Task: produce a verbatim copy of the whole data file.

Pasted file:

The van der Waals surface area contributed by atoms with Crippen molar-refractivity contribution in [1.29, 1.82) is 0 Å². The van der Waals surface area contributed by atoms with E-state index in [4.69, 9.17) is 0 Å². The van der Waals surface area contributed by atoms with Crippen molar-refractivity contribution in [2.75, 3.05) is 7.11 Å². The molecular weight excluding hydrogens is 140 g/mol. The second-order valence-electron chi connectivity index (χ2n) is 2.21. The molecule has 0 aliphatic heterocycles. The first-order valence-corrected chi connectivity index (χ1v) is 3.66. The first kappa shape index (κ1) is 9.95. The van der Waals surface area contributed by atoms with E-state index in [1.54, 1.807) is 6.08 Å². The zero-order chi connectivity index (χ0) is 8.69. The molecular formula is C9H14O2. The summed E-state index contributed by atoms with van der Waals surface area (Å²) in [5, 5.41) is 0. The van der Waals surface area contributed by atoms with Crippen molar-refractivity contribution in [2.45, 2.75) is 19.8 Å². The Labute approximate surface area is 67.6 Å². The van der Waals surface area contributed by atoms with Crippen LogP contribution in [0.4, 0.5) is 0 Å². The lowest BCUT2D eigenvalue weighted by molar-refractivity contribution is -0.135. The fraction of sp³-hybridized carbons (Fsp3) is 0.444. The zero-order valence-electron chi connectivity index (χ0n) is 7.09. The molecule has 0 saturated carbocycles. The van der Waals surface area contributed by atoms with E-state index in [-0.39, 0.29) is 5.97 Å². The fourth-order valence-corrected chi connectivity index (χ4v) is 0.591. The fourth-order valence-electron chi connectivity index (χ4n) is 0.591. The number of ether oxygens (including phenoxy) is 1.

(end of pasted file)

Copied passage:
The van der Waals surface area contributed by atoms with Crippen molar-refractivity contribution in [1.29, 1.82) is 0 Å². The van der Waals surface area contributed by atoms with E-state index in [4.69, 9.17) is 0 Å². The van der Waals surface area contributed by atoms with Crippen molar-refractivity contribution in [2.75, 3.05) is 7.11 Å². The molecular weight excluding hydrogens is 140 g/mol. The second-order valence-electron chi connectivity index (χ2n) is 2.21. The molecule has 0 aliphatic heterocycles. The first-order valence-corrected chi connectivity index (χ1v) is 3.66. The first kappa shape index (κ1) is 9.95. The van der Waals surface area contributed by atoms with E-state index in [1.54, 1.807) is 6.08 Å². The zero-order chi connectivity index (χ0) is 8.69. The molecular formula is C9H14O2. The summed E-state index contributed by atoms with van der Waals surface area (Å²) in [5, 5.41) is 0. The van der Waals surface area contributed by atoms with Crippen molar-refractivity contribution in [2.45, 2.75) is 19.8 Å². The Labute approximate surface area is 67.6 Å². The van der Waals surface area contributed by atoms with Crippen LogP contribution in [0.4, 0.5) is 0 Å². The lowest BCUT2D eigenvalue weighted by molar-refractivity contribution is -0.135. The fraction of sp³-hybridized carbons (Fsp3) is 0.444. The zero-order valence-electron chi connectivity index (χ0n) is 7.09. The molecule has 0 saturated carbocycles. The van der Waals surface area contributed by atoms with E-state index in [-0.39, 0.29) is 5.97 Å². The fourth-order valence-corrected chi connectivity index (χ4v) is 0.591. The fourth-order valence-electron chi connectivity index (χ4n) is 0.591. The number of ether oxygens (including phenoxy) is 1.